Israel revokes VIP permit of Palestinian liaison
Israel's defense minister revoked on Wednesday the VIP entry permit of the Palestinian Authority's outreach liaison to Israeli society today, on charges that he committed "subversive political activities."
Jerusalem: Israel's defense minister revoked on Wednesday the VIP entry permit of the Palestinian Authority's outreach liaison to Israeli society today, on charges that he committed "subversive political activities."
The Defense Ministry says Avigdor Lieberman revoked the permit of Mohammed Al-Madani because he tried to create a political party that included Arab citizens of Israel and Mizrahi Jews, or those of Middle Eastern descent.
The VIP permit allowed Al-Madani to enter Israeli territory without long waits at checkpoints.
Al-Madani said he met with hundreds of Israelis across the political spectrum in an attempt to reactivate the moribund peace process and reach a two-state solution to the Israeli-Palestinian conflict. He denied he was starting a party.
In an announcement issued in Hebrew, Al-Madani said the cancellation of his permit exposes the "racist character ... Lieberman brought to the Israeli defense ministry."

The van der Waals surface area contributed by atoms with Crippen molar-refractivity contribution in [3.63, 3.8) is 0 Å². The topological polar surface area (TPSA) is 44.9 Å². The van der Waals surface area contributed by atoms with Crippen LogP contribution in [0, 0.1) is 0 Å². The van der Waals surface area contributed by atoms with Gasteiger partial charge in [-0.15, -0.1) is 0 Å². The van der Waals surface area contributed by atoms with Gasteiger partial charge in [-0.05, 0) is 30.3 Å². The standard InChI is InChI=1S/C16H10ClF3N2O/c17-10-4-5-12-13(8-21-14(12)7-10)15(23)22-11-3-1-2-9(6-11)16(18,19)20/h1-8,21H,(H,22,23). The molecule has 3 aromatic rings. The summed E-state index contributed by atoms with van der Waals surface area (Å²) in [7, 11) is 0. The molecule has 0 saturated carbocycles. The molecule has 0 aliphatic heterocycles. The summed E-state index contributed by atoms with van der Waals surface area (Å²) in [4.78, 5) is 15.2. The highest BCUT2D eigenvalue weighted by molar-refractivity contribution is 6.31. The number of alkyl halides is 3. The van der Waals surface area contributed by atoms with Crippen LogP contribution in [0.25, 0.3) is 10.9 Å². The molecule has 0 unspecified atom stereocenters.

Moroccan-born Reuven Abergel, a longtime Mizrahi activist, called Wednesday's announcement "patronizing." He said he met with Al-Madani two years ago to discuss peace, but not to found a party.
"A democratic state doesn't shut its people's mouths and prevent them from creating dialogue," he said.
The firebrand Lieberman was appointed last month to replace Moshe Yaalon, a former military chief of staff who was forced out after siding with his commanders in disagreements with political hawks.
Lieberman lives in a West Bank settlement and is an outspoken skeptic of the peace process with the Palestinians. He has advocated shifting Israel's borders to incorporate West Bank settlements and exclude areas with large numbers of Arab citizens.
He also led a failed attempt to require Israel's Arab citizens to take a loyalty oath, and said Arab citizens who meet with members of the militant Islamic group Hamas should be executed.
He was appointed as Israel contends with a nine-month wave of Palestinian shooting, stabbing and vehicular attacks that have killed 32 Israelis and two Americans. Some 200 Palestinians have died in that time, the majority of whom Israel says were attackers.
Today, Israel's parliament approved a tougher anti-terrorism law. The law designates calling for an act of terrorism a criminal offense. Previous laws required law enforcement to prove there was a concrete possibility of an attack.